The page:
The book's pre-World War II section describes General John J. Pershing's expedition into Mexico; U.S. Marine Corps expeditions into the Dominican Republic, Haiti, and Nicaragua; British Colonial expeditions in Somaliland, Aden, Transjordan, Iraq, and the Northwest Frontier Province of India; Spanish Colonial expeditions in Spanish Morroco; French Colonial expeditions in French Morocco and Syria; and Italian Colonial expeditions in Libya and Eritrea.

The post-World War II section includes the Greek Civil War; the Philippine Anti-Huk campaign; the French Colonial wars in Indochina and Algeria; the British Colonial wars in Malaya, South Arabia, and Oman; the war in South Vietnam; southern African insurgencies in Angola, Mozambique, Guinea-Bissau, Namibia, Rhodesia and Malawi; Latin American insurgencies in El Salvador, Guatemala, and Columbia; the Egyptian expedition in Yemen; the Soviet War in Afghanistan; and the Israeli excursion in southern Lebanon. While it is an ambitious undertaking, it succeeds.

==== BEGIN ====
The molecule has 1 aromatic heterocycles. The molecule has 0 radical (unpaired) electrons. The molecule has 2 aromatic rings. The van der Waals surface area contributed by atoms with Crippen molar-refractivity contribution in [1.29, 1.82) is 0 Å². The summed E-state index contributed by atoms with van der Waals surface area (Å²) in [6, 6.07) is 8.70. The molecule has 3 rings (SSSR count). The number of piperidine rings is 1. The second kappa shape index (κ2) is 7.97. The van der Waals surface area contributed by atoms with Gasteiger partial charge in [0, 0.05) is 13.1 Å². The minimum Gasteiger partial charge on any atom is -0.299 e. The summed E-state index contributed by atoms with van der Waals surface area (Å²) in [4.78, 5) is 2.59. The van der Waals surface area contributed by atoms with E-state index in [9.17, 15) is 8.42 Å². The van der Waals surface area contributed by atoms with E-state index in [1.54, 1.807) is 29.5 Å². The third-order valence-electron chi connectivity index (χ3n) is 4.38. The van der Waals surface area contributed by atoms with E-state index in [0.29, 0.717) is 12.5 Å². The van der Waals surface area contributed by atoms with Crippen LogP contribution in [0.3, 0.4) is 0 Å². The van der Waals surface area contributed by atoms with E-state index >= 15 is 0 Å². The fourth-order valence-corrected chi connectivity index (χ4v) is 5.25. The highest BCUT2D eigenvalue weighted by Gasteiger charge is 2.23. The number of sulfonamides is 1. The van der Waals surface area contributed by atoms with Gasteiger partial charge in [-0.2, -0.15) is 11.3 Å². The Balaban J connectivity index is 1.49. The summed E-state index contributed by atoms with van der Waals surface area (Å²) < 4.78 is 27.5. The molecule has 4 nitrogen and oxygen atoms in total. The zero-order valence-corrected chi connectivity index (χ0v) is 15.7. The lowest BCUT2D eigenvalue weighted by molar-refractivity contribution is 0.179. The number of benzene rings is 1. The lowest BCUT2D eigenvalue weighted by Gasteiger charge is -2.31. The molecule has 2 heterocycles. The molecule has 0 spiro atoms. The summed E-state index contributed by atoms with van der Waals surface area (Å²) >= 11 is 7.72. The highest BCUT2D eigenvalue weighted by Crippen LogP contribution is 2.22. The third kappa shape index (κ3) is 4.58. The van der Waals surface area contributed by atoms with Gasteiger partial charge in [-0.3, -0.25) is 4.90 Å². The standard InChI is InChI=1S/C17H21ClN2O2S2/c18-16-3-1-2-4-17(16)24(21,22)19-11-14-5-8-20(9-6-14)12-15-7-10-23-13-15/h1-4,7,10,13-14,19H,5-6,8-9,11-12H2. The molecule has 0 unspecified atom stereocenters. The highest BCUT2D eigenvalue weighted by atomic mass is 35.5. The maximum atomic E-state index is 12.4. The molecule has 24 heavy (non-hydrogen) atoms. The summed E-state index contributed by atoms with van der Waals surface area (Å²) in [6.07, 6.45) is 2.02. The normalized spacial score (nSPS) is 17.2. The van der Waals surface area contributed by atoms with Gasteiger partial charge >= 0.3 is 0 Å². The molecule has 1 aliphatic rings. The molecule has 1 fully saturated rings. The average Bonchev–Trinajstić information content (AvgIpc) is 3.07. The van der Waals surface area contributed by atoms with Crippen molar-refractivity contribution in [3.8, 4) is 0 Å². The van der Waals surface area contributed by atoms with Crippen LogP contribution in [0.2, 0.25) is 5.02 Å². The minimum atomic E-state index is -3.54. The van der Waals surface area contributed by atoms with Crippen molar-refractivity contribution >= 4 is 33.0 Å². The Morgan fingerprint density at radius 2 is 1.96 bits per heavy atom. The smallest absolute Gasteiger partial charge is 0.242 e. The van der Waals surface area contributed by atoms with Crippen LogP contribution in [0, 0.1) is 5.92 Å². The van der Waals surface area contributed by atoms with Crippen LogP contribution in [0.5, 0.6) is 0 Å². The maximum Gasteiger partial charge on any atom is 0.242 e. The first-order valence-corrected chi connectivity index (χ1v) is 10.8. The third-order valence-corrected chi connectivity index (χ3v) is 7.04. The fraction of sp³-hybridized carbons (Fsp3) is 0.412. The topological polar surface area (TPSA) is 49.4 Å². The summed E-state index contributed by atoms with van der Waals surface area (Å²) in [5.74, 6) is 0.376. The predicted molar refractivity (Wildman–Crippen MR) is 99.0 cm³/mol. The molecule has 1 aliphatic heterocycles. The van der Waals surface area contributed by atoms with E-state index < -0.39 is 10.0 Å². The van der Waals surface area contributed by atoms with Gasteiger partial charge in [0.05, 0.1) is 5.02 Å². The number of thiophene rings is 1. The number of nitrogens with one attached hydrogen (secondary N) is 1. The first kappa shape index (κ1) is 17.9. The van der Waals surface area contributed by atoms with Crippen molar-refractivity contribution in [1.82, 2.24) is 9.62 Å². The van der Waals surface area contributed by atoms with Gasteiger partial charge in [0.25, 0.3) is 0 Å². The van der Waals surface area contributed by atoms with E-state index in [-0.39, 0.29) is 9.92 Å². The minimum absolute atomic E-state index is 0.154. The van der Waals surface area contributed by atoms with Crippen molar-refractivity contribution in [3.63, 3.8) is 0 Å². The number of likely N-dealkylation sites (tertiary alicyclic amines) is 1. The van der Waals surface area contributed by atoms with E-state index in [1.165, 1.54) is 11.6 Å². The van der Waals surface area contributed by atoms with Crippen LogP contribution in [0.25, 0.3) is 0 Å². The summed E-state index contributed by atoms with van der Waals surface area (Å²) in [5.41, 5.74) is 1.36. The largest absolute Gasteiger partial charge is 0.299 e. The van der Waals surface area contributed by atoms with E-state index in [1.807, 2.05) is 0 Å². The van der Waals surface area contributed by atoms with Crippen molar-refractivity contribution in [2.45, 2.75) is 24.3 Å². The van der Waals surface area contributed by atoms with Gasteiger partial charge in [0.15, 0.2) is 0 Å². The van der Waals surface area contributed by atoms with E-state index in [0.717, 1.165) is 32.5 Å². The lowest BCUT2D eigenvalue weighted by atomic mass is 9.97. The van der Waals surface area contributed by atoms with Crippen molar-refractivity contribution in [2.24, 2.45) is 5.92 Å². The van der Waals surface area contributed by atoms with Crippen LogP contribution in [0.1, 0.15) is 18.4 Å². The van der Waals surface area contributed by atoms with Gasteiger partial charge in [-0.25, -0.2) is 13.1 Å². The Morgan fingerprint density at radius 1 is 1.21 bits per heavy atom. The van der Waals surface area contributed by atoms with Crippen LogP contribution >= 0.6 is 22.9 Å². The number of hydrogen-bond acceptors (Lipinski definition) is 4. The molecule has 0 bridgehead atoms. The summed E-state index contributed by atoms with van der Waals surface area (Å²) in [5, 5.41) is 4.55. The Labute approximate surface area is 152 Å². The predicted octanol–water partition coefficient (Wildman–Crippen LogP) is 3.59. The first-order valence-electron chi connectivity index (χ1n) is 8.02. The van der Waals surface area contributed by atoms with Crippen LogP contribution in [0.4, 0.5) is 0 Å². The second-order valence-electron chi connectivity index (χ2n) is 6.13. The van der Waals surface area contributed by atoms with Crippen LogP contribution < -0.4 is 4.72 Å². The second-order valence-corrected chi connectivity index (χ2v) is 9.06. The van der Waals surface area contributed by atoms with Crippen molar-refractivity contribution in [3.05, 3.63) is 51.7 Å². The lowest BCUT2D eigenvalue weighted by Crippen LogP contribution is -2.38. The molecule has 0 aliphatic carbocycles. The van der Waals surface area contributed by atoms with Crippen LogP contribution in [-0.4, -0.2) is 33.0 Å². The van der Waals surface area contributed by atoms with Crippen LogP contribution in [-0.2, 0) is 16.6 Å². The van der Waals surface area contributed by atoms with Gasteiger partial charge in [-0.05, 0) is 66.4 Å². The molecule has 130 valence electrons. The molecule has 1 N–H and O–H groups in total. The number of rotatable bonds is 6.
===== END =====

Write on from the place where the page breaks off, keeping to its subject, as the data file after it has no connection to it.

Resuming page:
Among the book's key findings are that in small wars, the political and economic instruments are often more important than the military instrument. Reconnaissance and transport are usually the most important and effective aviation missions in guerrilla war. Airpower's ground attack role becomes more important as the war turns conventional. Aviation high-tech and low-tech systems might play an important role in small wars. Joint operations are essential for the effective use of airpower. Small wars are long and intelligence-intensive. Training for major wars does not translate into readiness for small wars.